Washing/Detangling Process

There are many opinions and/or suggestions for the process of detangling curly hair.
We must admit that when we were younger and our mother's used to detangle our hair was a painful experience.  Mine was a very painful experience mainly because of the amount of curls and hair I used to have.  My mother's way of detangling my hair was with a brush and it was done while my hair was dry which added to the pain. 
The more curls or waves the hair has, the more painful and difficult the detangling process can be if done improperly.  Based on those painful experiences I was determined to do better and find a detangling process for my daughter's curls that would not be painful.

How do you detangle the hair and what tools would you need? That all depends on the type of curls the hair has, that is why I always tell everyone,  the first step to take is to determine the type of hair you are working with.  (You can determine your child's hair type by visiting our "Identifying the Curlz" tab or by clicking here http://caramelcurlz.blogspot.com/p/identifying-curlz.html.

Once you have determined the hair type you are working with, the next step is to have plenty of time to do the detangling process.  This is something you should not rush through since this is one of the most important steps that is needed in order to promote or maintain the length of the hair.  This is also an important step in keeping your child's hair healthy.
While some parents prefer to do the detangling process when the hair is wet, some actually do it while the hair is dry.  It is a highly discussed subject with many different opinions. 
It has been my experience that detangling my daughter's hair while it's dry was a nightmare.  Not just for me but also for her because it involved a lot of pulling and pain.  We all know that forcing a tangle or knot out of the hair can cause breakage and it further damages the hair, it can also cause loss of hair and other hair issues.
When my daughter's hair is wet and full of conditioner or moisturizer, the tangles and knots comes undone easier.

Step 1: Once you have washed the hair, divide the hair into four or more sections, smaller sections are easier to manage.  I do not recommend that you try to detangle all the hair at once because, it will cause unnecessary breaking and pain. (Also, if you grab all the hair and try to detangle all at once, you may only detangle the hair on top and not the one in between or the bottom.)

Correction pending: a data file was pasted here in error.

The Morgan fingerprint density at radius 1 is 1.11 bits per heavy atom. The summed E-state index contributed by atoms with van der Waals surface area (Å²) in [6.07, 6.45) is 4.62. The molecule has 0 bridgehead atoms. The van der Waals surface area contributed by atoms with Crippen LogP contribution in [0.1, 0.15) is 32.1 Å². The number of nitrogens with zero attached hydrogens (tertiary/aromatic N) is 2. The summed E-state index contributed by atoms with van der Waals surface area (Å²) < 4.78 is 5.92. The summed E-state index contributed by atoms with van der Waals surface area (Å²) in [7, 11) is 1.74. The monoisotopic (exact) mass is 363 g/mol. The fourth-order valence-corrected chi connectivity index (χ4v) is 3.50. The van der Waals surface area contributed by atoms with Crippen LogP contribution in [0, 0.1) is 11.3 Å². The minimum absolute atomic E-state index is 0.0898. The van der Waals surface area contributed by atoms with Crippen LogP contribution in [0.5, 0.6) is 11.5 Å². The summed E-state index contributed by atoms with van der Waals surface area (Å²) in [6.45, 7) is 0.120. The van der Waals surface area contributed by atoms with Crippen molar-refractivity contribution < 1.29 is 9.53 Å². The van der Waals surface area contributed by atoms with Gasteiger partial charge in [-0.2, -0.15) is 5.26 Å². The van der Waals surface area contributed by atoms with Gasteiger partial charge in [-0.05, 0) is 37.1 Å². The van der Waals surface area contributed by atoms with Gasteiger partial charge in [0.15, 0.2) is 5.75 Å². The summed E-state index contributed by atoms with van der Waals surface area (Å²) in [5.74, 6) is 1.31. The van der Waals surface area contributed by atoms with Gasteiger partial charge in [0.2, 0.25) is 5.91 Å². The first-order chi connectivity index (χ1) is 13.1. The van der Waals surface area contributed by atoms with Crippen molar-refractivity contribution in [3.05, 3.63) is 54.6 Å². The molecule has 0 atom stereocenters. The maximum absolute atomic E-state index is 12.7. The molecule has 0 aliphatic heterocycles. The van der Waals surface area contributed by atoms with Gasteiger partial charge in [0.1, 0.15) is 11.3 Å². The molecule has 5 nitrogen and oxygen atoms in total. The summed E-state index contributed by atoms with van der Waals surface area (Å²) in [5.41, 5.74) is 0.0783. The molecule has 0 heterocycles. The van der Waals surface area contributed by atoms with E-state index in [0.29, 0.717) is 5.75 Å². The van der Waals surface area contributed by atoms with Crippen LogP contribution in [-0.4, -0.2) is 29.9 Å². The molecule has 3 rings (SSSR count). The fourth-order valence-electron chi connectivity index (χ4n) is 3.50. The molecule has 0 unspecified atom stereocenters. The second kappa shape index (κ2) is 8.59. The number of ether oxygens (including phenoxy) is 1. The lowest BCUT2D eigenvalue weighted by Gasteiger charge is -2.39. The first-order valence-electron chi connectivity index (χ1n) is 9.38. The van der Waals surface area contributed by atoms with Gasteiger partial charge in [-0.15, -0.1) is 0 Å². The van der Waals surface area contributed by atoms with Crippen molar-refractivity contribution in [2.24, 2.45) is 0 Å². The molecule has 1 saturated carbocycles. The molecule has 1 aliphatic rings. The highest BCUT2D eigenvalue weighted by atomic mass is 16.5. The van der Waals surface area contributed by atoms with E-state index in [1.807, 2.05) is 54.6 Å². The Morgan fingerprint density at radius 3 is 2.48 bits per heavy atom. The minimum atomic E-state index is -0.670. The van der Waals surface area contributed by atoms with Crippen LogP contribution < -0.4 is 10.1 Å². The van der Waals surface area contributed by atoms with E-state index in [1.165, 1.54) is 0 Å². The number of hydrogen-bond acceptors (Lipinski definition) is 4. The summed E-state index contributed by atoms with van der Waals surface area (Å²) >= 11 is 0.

Step 2: I begin by working with the bottom sections.   I then apply plenty of conditioner and run my fingers through her hair and concentrate on the knots and tangles I come across.  Once that section is completely detangle, I run a wide tooth comb (detangler comb) to make sure I didn’t miss any knots or tangles. 

Then I place each section in a twist, it could be 2 "jumbo" twists or small twists, this will prevent the hair from getting tangled again.

Step 3:  I repeat the above process on all sections.

Step 4:  I do not undo the twist to rinse out the conditioner. I lightly rinse the hair out since my daughter's hair needs all the moisture it can get.  It is important to remember that curly hair is generally drier and moisturizer always helps to prevent the hair from breaking.

Step 5:  Once I finish rinsing out her hair, it is either ready for styling or "banding" to prevent the hair from becoming tangled again.  

If I'm not ready to style Ms. Bree's hair, I undo her twist then add Bee Mine Luscious Moisturizer with Argan Oil and place into six or four pony tails and band each pony tail in order to style it the next day  or so.

Tools always at hand:

* Alligator Clips

*Detangler Comb (Wide tooth brush comb)

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